GAA players Brennan and Cusack on opposite sides of the marriage equality debate

GAA players Brennan and Cusack on opposite sides of the marriage equality debate

Former Cork hurler Conor Cusack and Dublin footballer Ger Brennan have expressed opposing views today on the upcoming marriage equality referendum.

Ger Brennan and Conor Cusack have both given their views on the marriage referendum.

In a column in today’s Irish Independent Brennan outlines the reasons he would be voting No on May 22.

“I am voting "No" because I don't want our Constitution to deny that it is a good thing for a child to have a mother and a father,” Brennan said.

“The Universal Declaration on Human Rights proclaims that everybody is equal in dignity and it holds that marriage is a male-female union. I don't think the Declaration of Human Rights is homophobic. I'm voting 'No'.”

Brennan also said: “I know I'm not homophobic; my gay friends and family can attest to that.”

Brennan can point to his acceptance speech in Croke Park in March 2014 as proof of that.

He captained St Vincent’s to the Club Football All-Ireland and in his acceptance speech thanked both the girlfriends and boyfriends of the team for their support - a move widely praised by equality groups at the time.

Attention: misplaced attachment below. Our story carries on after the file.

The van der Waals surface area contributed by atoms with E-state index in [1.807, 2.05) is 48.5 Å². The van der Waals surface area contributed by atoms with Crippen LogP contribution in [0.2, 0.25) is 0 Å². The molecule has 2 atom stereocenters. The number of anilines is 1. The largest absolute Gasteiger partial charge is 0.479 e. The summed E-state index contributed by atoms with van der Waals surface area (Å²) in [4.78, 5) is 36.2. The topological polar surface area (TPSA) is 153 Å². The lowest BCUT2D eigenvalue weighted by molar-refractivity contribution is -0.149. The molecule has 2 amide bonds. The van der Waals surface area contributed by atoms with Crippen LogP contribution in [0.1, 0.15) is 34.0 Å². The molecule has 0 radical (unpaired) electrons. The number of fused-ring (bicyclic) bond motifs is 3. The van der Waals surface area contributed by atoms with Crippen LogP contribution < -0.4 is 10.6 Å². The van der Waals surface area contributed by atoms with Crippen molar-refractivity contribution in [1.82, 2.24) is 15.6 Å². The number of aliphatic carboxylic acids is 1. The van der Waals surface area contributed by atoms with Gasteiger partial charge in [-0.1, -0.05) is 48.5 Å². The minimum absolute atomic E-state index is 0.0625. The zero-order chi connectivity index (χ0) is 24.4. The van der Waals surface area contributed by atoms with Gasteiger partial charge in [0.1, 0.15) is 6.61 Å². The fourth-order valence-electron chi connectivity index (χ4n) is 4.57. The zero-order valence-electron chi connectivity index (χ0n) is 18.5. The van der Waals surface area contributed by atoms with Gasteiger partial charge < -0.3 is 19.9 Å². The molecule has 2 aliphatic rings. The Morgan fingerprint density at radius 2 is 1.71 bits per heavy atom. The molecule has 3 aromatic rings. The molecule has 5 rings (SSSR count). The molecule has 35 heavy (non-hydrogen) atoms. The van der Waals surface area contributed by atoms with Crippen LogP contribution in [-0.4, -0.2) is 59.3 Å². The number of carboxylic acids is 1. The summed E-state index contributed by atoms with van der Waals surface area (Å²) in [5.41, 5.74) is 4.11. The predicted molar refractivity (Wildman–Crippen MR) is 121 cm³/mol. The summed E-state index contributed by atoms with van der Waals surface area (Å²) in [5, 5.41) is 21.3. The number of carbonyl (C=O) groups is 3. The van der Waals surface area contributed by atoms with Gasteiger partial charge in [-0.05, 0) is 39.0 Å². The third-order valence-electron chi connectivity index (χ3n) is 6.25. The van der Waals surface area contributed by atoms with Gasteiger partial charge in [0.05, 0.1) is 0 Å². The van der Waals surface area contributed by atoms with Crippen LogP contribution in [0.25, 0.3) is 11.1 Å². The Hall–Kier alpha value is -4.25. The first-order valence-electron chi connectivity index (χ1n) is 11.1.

Conor Cusack took the opposite view on the issue while speaking to Anton Savage on Today FM, even though he said he did not think Brennan was homophobic.

“Ger made, what I would say, was a very powerful statement in Croke Park last year when he accepted the cup with his club St. Vincent’s when he thanked the players’ boyfriends and girlfriends,” Cusack explained.

“It was a really pivotal moment."

But he insisted that Brennan was mistaken in his views on what it meant for children.

“We keep hearing about kids, but what about those kids that happen to be lesbian, gay, bi-sexual or transgender?” Cusack asked.

“Being an effective parent isn’t about your biology or your genitals, it’s about the quality of love that you bring to a family.”

Cusack, who has spoken before about his own sexuality, said a Yes vote would be a powerful message of acceptance to the LGBT community in Ireland.

“We are fighting for equal rights,” he said. “The weapons we are using are the truth of our stories and the authenticity of our love. I hope that’s the thing that will get through to people.”

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